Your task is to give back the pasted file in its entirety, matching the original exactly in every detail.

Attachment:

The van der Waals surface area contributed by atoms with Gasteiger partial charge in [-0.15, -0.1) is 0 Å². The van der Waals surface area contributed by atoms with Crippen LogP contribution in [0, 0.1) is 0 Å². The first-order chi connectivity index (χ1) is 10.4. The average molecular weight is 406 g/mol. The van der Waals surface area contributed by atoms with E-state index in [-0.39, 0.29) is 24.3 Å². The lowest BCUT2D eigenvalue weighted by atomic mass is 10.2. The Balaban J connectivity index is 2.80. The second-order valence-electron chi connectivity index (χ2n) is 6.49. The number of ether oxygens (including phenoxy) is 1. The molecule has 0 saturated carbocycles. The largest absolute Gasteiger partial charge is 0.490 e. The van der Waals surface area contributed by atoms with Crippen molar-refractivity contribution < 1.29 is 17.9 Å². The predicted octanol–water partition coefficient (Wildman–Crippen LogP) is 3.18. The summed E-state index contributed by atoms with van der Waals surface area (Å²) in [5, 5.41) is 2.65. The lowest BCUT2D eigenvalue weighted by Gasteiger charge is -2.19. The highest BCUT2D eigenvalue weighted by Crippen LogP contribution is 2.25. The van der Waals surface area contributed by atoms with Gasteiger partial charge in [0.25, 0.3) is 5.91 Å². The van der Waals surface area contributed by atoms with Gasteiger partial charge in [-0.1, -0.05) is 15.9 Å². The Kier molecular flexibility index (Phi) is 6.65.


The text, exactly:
The van der Waals surface area contributed by atoms with Gasteiger partial charge in [-0.15, -0.1) is 0 Å². The van der Waals surface area contributed by atoms with Crippen LogP contribution in [0, 0.1) is 0 Å². The first-order chi connectivity index (χ1) is 10.4. The average molecular weight is 406 g/mol. The van der Waals surface area contributed by atoms with E-state index in [-0.39, 0.29) is 24.3 Å². The lowest BCUT2D eigenvalue weighted by atomic mass is 10.2. The Balaban J connectivity index is 2.80. The second-order valence-electron chi connectivity index (χ2n) is 6.49. The number of ether oxygens (including phenoxy) is 1. The molecule has 0 saturated carbocycles. The largest absolute Gasteiger partial charge is 0.490 e. The van der Waals surface area contributed by atoms with Crippen molar-refractivity contribution < 1.29 is 17.9 Å². The predicted octanol–water partition coefficient (Wildman–Crippen LogP) is 3.18. The summed E-state index contributed by atoms with van der Waals surface area (Å²) in [5, 5.41) is 2.65. The lowest BCUT2D eigenvalue weighted by Gasteiger charge is -2.19. The highest BCUT2D eigenvalue weighted by Crippen LogP contribution is 2.25. The van der Waals surface area contributed by atoms with Gasteiger partial charge in [0.25, 0.3) is 5.91 Å². The van der Waals surface area contributed by atoms with Gasteiger partial charge in [-0.1, -0.05) is 15.9 Å². The Kier molecular flexibility index (Phi) is 6.65.